This chapter examines theories of citizenship as an important supplement to, rather than a replacement for, theories of justice. It first considers what sorts of virtues and practices are said to be required by democratic citizenship, focusing on two different forms of civic republicanism: a classical view which emphasizes the intrinsic value of political participation, and a liberal view which emphasizes its instrumental importance. The chapter then explains how liberal states can try to promote the appropriate forms of citizenship virtues and practices. It also discusses the seedbeds of civic virtue, taking into account a variety of aspects of liberal society that can be seen as inculcating civic virtues, including the market, civic associations, and the family. It concludes with an analysis of the politics of civic republicanism.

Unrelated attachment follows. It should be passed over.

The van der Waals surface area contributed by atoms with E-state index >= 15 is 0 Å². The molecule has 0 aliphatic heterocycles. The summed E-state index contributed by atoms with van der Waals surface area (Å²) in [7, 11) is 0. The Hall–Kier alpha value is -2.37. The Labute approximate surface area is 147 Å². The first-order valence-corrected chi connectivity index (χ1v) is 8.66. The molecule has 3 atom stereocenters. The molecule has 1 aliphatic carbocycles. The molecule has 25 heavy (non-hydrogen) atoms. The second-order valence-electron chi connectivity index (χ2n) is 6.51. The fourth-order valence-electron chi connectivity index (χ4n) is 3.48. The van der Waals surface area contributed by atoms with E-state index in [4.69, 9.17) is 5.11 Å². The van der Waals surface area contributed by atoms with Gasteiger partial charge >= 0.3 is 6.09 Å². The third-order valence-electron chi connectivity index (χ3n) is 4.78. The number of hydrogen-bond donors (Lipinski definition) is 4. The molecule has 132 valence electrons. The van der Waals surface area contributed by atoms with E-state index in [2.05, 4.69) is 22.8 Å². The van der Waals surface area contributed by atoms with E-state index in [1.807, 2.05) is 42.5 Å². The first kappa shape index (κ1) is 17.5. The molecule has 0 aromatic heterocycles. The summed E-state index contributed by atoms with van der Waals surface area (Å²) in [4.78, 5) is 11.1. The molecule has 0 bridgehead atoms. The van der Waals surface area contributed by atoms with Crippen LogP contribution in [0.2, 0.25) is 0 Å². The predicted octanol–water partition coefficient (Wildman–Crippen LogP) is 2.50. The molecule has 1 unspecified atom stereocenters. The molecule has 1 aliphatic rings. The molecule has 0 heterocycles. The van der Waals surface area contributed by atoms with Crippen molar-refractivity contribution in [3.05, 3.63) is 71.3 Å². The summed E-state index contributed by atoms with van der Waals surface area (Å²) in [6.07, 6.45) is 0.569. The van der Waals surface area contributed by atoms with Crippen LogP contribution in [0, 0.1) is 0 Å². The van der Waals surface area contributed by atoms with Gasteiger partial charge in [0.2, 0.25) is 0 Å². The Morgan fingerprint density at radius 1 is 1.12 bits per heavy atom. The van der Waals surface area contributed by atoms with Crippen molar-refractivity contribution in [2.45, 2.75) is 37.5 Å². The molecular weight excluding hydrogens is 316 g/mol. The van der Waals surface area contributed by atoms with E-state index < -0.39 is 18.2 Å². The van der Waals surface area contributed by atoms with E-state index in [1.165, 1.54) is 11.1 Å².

Contemporary Political Philosophy has been revised to include many of the most significant developments in Anglo-American political philosophy in the last eleven years, particularly the new debates on political liberalism, deliberative democracy, civic republicanism, nationalism, and cultural pluralism. The text now includes two new chapters on citizenship theory and multiculturalism, in addition to updated chapters on utilitarianism, liberal egalitarianism, libertarianism, socialism, communitarianism, and feminism. The many thinkers discussed include G. A. Cohen, Ronald Dworkin, William Galston, Carol Gilligan, R. M. Hare, Catherine Mackinnon, David Miller, Philippe Van Parijs, Susan Okin, Robert Nozick, John Rawls, John Roemer, Michael Sandel, Charles Taylor, Michael Walzer, and Iris Young.